Though there has been a steady decline of customers’ usage of First-Class Mail™ over the last decade, writing and sending letters through the U.S. mail used to be very popular ways of letting someone know you cared. For example, many of us remember when we were kids waiting anxiously for the delivery of the mail to see whether that special birthday present from Grandma and Granddad had arrived. And, with sincere gratitude, many of us remember penning a letter to Grandma and Granddad, thanking them for that special birthday present.
A recent post on the blog Dead Tree Edition made an interesting observation: The once-exploding U.S. e-book sales have slowed considerably, according to R. R. Bowker, a marketing research firm targeting publishers, booksellers, and librarians. How can that be? Aren’t we on a preordained path to a digital world?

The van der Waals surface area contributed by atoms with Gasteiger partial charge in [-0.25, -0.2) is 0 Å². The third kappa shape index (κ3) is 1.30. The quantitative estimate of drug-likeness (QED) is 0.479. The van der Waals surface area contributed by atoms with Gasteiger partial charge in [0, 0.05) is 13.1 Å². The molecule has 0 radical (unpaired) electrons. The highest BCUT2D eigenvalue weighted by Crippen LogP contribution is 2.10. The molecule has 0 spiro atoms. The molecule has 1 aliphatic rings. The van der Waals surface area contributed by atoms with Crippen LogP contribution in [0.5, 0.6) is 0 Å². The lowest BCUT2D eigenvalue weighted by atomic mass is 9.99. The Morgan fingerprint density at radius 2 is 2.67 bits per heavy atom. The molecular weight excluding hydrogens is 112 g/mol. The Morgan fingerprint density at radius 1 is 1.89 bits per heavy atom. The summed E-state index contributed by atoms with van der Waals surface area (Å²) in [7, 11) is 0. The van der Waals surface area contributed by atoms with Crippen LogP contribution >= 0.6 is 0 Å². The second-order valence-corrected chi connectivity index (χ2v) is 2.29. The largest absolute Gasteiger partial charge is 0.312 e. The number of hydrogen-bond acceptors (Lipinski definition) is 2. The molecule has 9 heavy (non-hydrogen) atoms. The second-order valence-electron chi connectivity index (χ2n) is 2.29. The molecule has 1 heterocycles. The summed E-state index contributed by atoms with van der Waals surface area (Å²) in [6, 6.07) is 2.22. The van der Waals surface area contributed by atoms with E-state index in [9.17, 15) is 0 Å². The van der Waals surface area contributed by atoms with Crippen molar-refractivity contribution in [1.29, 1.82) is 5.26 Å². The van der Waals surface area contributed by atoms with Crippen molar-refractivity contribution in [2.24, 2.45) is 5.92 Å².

A leading book on business strategy and innovation claims, “through innovation, business organizations can change the world.”
A 2010 study on global postal innovation by Capgemini states “there is a general tendency among all postal operators to diversify by investments outside their core business (mail, parcel),” especially into the logistics and financial services areas. Among European operators, Poste Italiane, Swiss Post, Deutsche Post DHL (Germany), and Austrian Post, in particular, have increased their share of non-core business.